Best Shots Advance: Image's '68: HARDSHIP - Reviewed!


'68: Hardship #1

Written by Mark Kidwell

Art by Jeff Zornow and Jay Fotos

Published by Image Comics

Review by David Pepose

'Rama Rating: 8 out of 10

Some people might say that there are worse things out there than zombies. Some might say that the darkness of the human soul might be more virulent than any plague of the walking dead.

And then there are sadists like Mark Kidwell who decide to throw both sides in a cage and tell them to duke it out.

Dark, menacing and as sharp as a serrated bowie knife, '68: Hardship continues to impress just as much as its predecessor, as the undead-meets-Vietnam story keeps up with the gore with glee. Whereas the original series focused on troops overseas, this one-shot takes an even darker turn, following a soldier upon his return home. Having fought the Vietnamese for years, Teddy Calhoun is on a hair-trigger, and it doesn't matter if you're a zombie or not, he's as lethal upon his return home as he ever was on the battlefield. Seeing how unbalanced Teddy is makes for a striking counterpoint to the looming, maggot-encrusted hordes of the undead — these zombies just gotta eat. Teddy, on the other hand, will drop a claymore on your face and not even blink.

Jeff Zornow and Jay Fotos, meanwhile, really follow in the footsteps of those early Image artists Todd McFarlane and Greg Capullo, with ultra-expressive characters that have no problems getting torn apart, maimed or otherwise being drowned in their own insanity. The gore factor is totally cranked to 11, with heads exploding and one particularly memorable scene involving a thresher, but what I really enjoyed was the look on Teddy's face, as he began to see Vietnam in every corner of America. The look of determination, the outright enthusiasm in his eyes, that is the scary part of this book, that is the thing that makes him as scary, if not more so, than the zombies he inadvertently massacres along the way.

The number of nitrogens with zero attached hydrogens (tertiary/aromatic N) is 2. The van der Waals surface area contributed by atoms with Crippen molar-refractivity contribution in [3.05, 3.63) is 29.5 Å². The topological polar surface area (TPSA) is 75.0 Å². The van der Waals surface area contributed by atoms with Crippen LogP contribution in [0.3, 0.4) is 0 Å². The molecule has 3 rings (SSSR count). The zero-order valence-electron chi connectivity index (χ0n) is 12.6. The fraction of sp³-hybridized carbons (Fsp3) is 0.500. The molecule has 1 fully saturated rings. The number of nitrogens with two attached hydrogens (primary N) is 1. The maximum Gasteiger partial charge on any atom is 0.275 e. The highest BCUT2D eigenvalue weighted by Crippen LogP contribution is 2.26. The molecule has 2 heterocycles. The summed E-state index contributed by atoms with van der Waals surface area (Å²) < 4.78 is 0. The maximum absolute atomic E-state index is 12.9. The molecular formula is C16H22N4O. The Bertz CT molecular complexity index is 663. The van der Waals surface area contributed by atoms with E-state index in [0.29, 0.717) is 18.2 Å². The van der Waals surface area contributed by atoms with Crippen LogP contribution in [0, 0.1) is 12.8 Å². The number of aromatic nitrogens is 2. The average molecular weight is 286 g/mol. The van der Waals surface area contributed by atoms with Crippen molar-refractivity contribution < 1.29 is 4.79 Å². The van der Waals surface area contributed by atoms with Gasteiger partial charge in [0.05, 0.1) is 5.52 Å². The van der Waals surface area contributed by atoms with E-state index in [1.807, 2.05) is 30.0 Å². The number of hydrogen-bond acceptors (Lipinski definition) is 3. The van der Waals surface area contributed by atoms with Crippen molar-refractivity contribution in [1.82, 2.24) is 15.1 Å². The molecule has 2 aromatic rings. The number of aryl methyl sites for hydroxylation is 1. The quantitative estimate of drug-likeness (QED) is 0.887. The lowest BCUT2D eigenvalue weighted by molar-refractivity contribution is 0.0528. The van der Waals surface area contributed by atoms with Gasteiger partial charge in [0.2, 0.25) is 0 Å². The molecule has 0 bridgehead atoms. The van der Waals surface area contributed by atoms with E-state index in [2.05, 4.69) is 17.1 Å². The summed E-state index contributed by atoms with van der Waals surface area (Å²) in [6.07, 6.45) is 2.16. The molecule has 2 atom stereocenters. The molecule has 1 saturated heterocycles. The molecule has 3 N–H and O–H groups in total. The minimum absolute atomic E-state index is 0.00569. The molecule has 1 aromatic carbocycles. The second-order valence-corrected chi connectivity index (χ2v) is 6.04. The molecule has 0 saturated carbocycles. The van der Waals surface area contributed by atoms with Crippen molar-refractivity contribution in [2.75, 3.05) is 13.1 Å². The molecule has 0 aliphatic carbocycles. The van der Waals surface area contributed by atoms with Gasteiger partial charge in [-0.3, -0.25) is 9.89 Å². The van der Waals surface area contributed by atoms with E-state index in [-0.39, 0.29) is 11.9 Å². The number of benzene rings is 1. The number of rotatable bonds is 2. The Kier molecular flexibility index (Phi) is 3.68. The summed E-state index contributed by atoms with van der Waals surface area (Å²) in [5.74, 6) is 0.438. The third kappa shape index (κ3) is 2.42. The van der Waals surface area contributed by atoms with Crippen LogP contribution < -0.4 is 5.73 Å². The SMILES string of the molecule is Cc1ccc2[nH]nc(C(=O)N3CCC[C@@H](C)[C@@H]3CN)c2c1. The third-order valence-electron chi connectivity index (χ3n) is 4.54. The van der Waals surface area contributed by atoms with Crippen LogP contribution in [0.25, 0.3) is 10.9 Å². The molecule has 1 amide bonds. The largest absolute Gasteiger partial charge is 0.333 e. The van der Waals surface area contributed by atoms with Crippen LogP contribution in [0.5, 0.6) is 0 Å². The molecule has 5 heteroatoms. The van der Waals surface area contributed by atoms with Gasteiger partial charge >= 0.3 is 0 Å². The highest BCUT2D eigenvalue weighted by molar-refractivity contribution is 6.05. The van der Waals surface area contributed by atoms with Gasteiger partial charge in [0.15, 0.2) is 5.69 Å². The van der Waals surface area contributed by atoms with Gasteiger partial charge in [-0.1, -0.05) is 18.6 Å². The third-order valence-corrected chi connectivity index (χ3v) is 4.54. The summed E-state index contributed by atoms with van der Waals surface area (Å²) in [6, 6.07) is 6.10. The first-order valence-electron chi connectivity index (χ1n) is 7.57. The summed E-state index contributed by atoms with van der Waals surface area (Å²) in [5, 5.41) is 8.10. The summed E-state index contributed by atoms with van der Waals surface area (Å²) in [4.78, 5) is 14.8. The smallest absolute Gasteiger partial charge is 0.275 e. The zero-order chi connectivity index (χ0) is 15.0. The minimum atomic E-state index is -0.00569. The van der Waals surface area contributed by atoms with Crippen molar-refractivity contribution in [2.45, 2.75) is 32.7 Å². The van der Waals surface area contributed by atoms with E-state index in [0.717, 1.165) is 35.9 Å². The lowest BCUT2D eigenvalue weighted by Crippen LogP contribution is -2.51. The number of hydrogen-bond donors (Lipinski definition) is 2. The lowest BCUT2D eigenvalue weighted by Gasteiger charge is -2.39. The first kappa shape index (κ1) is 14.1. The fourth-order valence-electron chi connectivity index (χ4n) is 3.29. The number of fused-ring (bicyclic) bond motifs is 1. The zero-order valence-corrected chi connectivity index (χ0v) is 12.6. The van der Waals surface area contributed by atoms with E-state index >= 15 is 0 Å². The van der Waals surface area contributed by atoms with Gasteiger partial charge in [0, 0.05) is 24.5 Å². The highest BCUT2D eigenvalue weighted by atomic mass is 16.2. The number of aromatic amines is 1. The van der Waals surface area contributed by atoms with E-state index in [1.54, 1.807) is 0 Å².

In a lot of ways, '68: Hardship reminds me of one of those old Tales from the Crypt stories, in the fact that it's totally self-contained and really scores a knockout based on concept alone. If Walking Dead moves too slowly for your speed, this is a welcome change of pace, getting the zombies and action in fast and letting the backstory catch up along the way. '68 as an idea is one of the more clever premises I've seen in a long time, and this one-shot makes me look forward to the next set of stories Kidwell and company decide to tell. 

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